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Should You Retain Your Child in Kindergarten?

Should You Retain Your Child in Kindergarten?

Should I Retain My Child in Kindergarten?

What are your opinions about this topic?

Have you had negative or positive

experiences with school retention?

At this time of year, it is common for teachers to suggest retaining a child another year in Kindergarten or first grade. Many teachers suggest that this is the best remedy for a child who may be immature or not up to the academic standards of the other children in the grade.

We must ask the question that if a child is failing in school, what must we do differently to help him/her succeed, rather than forcing the child to repeat a grade.

Studies have shown that retention does not always work:

When retention is suggested for a child, parents should consider :

Jimerson, Anderson, and Whipple contend that “retention was found to be one of the most powerful predictors of high school dropout.” They also question the commonly held belief that retention in kindergarten or first grade is less adverse than retention occurring in later grades. They quote a researcher who summarized the literature in this area: “Retention in kindergarten or first grade does not produce long-lasting academic gains, but rather increases the likelihood that the student will become a high school dropout.”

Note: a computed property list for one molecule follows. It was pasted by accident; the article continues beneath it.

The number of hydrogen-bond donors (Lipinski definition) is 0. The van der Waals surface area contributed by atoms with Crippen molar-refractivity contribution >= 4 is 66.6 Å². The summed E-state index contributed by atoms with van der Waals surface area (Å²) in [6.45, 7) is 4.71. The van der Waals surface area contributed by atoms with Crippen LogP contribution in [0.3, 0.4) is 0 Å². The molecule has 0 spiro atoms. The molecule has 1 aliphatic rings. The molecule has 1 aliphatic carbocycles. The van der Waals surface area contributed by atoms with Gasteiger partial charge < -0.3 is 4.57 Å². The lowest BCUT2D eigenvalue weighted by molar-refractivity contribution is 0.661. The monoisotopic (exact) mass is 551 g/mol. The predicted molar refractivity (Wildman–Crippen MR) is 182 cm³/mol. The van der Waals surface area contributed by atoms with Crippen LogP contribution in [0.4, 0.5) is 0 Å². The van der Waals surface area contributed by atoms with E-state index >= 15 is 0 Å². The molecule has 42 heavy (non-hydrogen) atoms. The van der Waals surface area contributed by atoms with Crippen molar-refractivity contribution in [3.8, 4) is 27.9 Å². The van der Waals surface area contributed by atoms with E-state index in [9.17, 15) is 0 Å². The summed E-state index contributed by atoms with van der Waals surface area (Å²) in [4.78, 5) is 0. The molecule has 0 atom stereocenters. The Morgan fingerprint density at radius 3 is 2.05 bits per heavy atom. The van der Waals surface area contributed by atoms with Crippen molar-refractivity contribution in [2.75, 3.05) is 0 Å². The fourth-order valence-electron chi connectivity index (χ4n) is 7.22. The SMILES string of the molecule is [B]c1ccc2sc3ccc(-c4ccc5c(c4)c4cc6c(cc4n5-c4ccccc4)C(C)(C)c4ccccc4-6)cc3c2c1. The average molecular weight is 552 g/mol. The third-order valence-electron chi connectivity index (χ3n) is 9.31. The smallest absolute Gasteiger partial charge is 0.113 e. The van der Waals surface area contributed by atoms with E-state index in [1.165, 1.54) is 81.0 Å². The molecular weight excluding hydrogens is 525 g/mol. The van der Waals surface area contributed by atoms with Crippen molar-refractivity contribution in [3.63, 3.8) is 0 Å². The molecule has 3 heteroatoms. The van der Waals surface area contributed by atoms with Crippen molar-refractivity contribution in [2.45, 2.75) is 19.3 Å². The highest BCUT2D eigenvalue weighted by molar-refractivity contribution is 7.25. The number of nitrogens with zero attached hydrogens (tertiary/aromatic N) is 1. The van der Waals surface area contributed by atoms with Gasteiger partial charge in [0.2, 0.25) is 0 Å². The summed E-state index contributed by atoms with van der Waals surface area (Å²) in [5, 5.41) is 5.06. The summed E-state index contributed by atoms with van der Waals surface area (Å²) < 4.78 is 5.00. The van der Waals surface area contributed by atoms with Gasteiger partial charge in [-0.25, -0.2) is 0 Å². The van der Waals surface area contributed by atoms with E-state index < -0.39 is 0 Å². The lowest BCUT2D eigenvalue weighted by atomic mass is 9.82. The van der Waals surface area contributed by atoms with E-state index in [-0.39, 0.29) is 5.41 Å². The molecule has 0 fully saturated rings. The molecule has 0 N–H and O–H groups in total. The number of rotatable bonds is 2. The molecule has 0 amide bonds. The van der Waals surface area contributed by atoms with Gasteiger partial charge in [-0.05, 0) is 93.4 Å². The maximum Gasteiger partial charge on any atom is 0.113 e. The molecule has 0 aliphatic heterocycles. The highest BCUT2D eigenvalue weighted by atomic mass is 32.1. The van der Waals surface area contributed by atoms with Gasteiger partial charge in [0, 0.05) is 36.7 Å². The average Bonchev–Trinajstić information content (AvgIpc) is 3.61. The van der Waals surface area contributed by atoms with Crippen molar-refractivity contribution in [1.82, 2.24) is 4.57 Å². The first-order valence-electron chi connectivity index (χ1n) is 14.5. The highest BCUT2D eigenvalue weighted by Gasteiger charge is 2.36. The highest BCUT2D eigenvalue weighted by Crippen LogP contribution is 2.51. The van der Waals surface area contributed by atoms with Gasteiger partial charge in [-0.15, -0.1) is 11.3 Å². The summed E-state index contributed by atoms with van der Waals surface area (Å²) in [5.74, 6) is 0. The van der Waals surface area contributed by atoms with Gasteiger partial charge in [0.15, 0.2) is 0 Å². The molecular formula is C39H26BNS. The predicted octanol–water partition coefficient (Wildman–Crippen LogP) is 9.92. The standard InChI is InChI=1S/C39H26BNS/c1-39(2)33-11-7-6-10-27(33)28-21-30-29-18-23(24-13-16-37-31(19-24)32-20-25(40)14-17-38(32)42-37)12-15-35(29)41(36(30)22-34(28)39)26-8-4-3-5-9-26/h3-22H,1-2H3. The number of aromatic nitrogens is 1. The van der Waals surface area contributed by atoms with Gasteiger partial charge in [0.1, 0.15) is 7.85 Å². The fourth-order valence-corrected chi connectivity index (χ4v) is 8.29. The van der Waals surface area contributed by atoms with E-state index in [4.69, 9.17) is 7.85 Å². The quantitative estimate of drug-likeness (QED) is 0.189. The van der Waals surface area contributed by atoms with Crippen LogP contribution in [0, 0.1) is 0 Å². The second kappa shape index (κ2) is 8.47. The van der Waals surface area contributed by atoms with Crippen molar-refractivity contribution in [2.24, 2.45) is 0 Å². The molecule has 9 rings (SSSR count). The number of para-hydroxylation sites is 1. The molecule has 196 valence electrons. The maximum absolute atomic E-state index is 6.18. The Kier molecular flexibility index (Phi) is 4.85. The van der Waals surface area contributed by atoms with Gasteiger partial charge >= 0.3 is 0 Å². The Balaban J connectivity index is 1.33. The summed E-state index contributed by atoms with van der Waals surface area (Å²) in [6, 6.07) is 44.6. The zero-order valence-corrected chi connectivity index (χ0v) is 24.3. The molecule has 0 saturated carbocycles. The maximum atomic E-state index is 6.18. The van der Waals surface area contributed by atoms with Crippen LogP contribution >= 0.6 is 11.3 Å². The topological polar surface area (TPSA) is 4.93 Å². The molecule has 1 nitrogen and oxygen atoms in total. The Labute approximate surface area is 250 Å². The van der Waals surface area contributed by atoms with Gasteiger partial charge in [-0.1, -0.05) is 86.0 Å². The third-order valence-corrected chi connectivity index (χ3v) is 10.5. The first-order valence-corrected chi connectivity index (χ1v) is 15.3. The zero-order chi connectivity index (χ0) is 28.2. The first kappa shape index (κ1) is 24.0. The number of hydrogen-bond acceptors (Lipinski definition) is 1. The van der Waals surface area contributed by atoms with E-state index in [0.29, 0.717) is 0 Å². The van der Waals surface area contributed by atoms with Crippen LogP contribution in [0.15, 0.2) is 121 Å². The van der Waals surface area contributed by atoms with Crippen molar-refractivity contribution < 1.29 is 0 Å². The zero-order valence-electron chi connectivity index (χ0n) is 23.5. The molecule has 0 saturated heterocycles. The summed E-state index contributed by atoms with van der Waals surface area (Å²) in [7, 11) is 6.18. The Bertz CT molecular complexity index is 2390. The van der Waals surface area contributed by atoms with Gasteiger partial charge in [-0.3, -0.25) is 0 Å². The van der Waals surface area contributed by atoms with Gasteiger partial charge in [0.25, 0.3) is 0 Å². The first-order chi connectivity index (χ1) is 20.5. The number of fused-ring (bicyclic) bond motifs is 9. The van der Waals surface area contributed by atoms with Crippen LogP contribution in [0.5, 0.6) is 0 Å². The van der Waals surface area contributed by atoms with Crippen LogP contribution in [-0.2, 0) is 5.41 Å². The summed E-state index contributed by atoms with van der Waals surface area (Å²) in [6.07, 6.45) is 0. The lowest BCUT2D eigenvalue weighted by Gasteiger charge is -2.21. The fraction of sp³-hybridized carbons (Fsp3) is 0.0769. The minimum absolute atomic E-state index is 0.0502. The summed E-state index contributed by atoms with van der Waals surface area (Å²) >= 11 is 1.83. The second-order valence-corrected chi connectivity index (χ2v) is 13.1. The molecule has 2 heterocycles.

1. A comprehensive evaluation should be considered to identify the child’s strengths and weaknesses. We must understand the child’s unique learning abilities before we suggest the solution.

2. Once testing is done, an individual education plan should be designed with clear goals and ways to measure the goals. This is best done when parents and schools work together to achieve the best results.

3. There should be ongoing meetings between parents and the school staff to check on the progress of the child and his/her educational plan. If the child is still failing to meet the goals, new plans much be modified and/or replaced.

4. When retention is being suggested, parents and staff should be aware of the many studies which show the lack of benefits of retention and the negative long term effects.

This is a highly controversial matter which occurs every year for many students and their families.

What do you think?

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